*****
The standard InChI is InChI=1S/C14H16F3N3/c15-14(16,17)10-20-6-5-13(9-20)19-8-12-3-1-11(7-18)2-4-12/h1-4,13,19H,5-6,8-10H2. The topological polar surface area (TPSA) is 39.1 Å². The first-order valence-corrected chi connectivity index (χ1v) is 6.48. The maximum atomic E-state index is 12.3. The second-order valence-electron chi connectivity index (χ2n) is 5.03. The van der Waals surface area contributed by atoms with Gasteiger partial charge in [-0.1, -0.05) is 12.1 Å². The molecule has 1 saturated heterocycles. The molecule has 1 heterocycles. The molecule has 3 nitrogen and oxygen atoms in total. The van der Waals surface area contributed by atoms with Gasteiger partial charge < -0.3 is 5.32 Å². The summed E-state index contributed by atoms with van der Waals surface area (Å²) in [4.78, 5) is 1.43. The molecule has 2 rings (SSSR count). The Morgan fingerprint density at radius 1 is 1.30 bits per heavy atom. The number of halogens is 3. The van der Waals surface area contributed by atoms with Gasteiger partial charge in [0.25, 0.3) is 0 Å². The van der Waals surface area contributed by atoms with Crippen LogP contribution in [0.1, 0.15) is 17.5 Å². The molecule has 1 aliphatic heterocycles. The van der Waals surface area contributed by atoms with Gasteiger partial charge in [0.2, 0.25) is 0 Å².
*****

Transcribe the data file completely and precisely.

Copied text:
The standard InChI is InChI=1S/C14H16F3N3/c15-14(16,17)10-20-6-5-13(9-20)19-8-12-3-1-11(7-18)2-4-12/h1-4,13,19H,5-6,8-10H2. The topological polar surface area (TPSA) is 39.1 Å². The first-order valence-corrected chi connectivity index (χ1v) is 6.48. The maximum atomic E-state index is 12.3. The second-order valence-electron chi connectivity index (χ2n) is 5.03. The van der Waals surface area contributed by atoms with Gasteiger partial charge in [-0.1, -0.05) is 12.1 Å². The molecule has 1 saturated heterocycles. The molecule has 1 heterocycles. The molecule has 3 nitrogen and oxygen atoms in total. The van der Waals surface area contributed by atoms with Gasteiger partial charge < -0.3 is 5.32 Å². The summed E-state index contributed by atoms with van der Waals surface area (Å²) in [4.78, 5) is 1.43. The molecule has 2 rings (SSSR count). The Morgan fingerprint density at radius 1 is 1.30 bits per heavy atom. The number of halogens is 3. The van der Waals surface area contributed by atoms with Gasteiger partial charge in [0.25, 0.3) is 0 Å². The van der Waals surface area contributed by atoms with Crippen LogP contribution in [0.1, 0.15) is 17.5 Å². The molecule has 1 aliphatic heterocycles. The van der Waals surface area contributed by atoms with Gasteiger partial charge in [0.2, 0.25) is 0 Å².